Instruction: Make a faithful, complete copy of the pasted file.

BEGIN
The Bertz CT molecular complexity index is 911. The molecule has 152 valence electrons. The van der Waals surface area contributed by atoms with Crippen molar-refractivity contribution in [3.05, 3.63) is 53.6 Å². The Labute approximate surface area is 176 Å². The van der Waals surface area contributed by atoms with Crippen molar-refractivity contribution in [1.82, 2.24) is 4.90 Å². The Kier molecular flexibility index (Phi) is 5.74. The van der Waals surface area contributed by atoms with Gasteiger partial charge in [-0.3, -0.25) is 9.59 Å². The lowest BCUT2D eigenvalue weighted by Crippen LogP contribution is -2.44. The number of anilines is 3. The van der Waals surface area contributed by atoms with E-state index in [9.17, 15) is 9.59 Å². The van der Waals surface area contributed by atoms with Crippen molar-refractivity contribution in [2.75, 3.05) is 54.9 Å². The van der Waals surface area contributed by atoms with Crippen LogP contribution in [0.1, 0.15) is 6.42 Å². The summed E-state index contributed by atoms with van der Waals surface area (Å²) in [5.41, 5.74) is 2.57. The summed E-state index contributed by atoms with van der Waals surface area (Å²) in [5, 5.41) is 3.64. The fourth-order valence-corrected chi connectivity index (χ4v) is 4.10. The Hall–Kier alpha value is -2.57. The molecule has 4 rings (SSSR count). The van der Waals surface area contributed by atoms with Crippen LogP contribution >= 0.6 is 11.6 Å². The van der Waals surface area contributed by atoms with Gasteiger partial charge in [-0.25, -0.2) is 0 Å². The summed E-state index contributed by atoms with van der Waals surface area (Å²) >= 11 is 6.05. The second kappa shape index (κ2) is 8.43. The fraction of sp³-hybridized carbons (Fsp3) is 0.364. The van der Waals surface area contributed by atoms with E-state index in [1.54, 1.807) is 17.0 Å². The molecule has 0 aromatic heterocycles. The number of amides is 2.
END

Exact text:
The Bertz CT molecular complexity index is 911. The molecule has 152 valence electrons. The van der Waals surface area contributed by atoms with Crippen molar-refractivity contribution in [3.05, 3.63) is 53.6 Å². The Labute approximate surface area is 176 Å². The van der Waals surface area contributed by atoms with Crippen molar-refractivity contribution in [1.82, 2.24) is 4.90 Å². The Kier molecular flexibility index (Phi) is 5.74. The van der Waals surface area contributed by atoms with Gasteiger partial charge in [-0.3, -0.25) is 9.59 Å². The lowest BCUT2D eigenvalue weighted by Crippen LogP contribution is -2.44. The number of anilines is 3. The van der Waals surface area contributed by atoms with E-state index in [9.17, 15) is 9.59 Å². The van der Waals surface area contributed by atoms with Crippen molar-refractivity contribution in [2.75, 3.05) is 54.9 Å². The van der Waals surface area contributed by atoms with Crippen LogP contribution in [0.1, 0.15) is 6.42 Å². The summed E-state index contributed by atoms with van der Waals surface area (Å²) in [5.41, 5.74) is 2.57. The summed E-state index contributed by atoms with van der Waals surface area (Å²) in [5, 5.41) is 3.64. The fourth-order valence-corrected chi connectivity index (χ4v) is 4.10. The Hall–Kier alpha value is -2.57. The molecule has 4 rings (SSSR count). The van der Waals surface area contributed by atoms with Crippen LogP contribution >= 0.6 is 11.6 Å². The van der Waals surface area contributed by atoms with Gasteiger partial charge in [-0.25, -0.2) is 0 Å². The summed E-state index contributed by atoms with van der Waals surface area (Å²) >= 11 is 6.05. The second kappa shape index (κ2) is 8.43. The fraction of sp³-hybridized carbons (Fsp3) is 0.364. The van der Waals surface area contributed by atoms with E-state index in [1.54, 1.807) is 17.0 Å². The molecule has 0 aromatic heterocycles. The number of amides is 2.